If I’m honest, I have to admit that today’s reading is not the one I would have chosen for Christmas Day. I’m afraid I was more concerned with completing John’s Gospel by the end of the year. However, there is a sense in which this is exactly the right passage for Christmas Day. The message of the angel to the shepherds was that a Saviour had been born. Sometimes we are more comfortable in talking about a baby in a manger than man giving his life on the cross. The fact is that Jesus came to die for sinners, it isn’t comfortable to read and it wasn’t nice; it was nasty and cruel but it was for a purpose.
‘Let us fix our eyes on Jesus, the author and perfecter of our faith, who for the joy set before him endured the cross, scorning its shame, and sat down at the right hand of the throne of God.’
The power struggle between Pilate and the Jewish leaders didn’t end with Jesus being condemned to death. Pilate may have been pressurised into doing something against his will but it did give him the opportunity to have a dig at the Jewish leaders. The notice above the head of the person being crucified would normally carry details of their crimes but for Jesus Pilate wrote simply; ‘King of the Jews’. It was an insult; it was saying to the leaders and the nation as whole; if this is your king, what does that say about you? He is the King of Heaven but he allowed himself to be used as a pawn in a petty power struggle between inadequate men.
If ever there was an illustration of being preoccupied with possessions it’s here. Jesus didn’t actually own anything other than the clothes he wore but those became the property of the soldiers charged with the crucifixion. It gives a glimpse into just how degrading and inhumane the practice was. What must it have been like to die naked in such agony in public while you watch soldiers sharing out your clothes? Again, it was not surprise to Jesus, he quoted Psalm 22:1 from the cross (Matthew 27:46, Mark 15:34) so he would certainly have known verse 18 of the same Psalm;
‘They divide my garments among them and cast lots for my clothing.’ (Psalm 22:18)
The soldiers’ attention was fixed on owning a garment when right before them;
‘God was reconciling the world to himself in Christ, not counting people’s sins against them.’ (2 Corinthians 5:19)
It was the most significant moment in all history but their focus was elsewhere. It’s easy to see their error but it can be so easy to make the same mistake.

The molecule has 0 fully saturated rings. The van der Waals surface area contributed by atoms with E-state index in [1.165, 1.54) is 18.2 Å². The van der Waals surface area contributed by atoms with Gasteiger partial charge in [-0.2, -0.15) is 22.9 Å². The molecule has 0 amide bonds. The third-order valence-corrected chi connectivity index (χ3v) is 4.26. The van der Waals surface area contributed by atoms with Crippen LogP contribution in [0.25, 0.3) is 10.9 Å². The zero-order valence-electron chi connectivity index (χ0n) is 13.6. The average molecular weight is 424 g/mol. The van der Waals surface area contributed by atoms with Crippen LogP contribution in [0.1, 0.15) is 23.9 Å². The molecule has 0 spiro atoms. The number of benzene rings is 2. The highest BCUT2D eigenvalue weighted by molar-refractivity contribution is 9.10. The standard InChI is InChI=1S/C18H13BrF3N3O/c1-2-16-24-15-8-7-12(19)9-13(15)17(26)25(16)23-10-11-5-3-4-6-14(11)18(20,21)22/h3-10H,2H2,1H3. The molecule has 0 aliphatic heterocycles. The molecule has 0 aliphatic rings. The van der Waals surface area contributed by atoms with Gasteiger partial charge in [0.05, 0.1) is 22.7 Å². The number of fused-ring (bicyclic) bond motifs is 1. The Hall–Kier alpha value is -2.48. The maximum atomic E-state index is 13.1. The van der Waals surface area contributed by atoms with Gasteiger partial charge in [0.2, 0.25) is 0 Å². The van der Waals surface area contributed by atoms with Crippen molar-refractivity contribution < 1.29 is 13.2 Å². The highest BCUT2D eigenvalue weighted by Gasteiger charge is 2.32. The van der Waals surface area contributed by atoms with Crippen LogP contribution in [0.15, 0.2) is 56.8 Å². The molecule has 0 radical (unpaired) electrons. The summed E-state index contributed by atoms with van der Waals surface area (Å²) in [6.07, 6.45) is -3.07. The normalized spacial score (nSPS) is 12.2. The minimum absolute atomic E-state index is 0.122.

All through this awful process there has been a distinct lack of compassion but here we see love and compassion displayed in all its beauty. The startling thing is that it comes from the man on the cross – from Jesus. We can only imagine the turmoil that Mary was enduring as she watched her son die, the warnings had been there almost since his birth (Luke 2:35, Matthew 2:11) but that wouldn’t have made it any easier. Jesus spoke from the cross and gave instructions to John (‘the disciple whom he loved’) and to Mary about her care. ‘From that time on, this disciple took her into his home.’ So John took Mary and cared for her. The word translated ‘time’ (hora) is often translated ‘hour’ and many of the most accurate translations (ESV, NRSV, NASV) have chosen to use it here. For me, it does fit with the context that John, under instruction from Jesus would take Mary away from the cross to ease some of her pain. I’d hesitate to say anything could be typical for Jesus as it implies the sort of insight that is beyond human understanding, but as we read the Gospels his character is revealed. He is one who put the interests of others before himself, who went to the cross for sinners like me. So fighting for breath, bearing the sin of a broken world as he dies and then thinking of his mother? Yes, that’s typical Jesus.
‘Hail the heav’n-born Prince of Peace!
Hail the Son of Righteousness!
Light and life to all He brings
Ris’n with healing in His wings
Mild He lays His glory by
Born that man no more may die
Born to raise the sons of earth
Born to give them second birth
Hark! The herald angels sing
“Glory to the newborn King!”’ (Charles Wesley)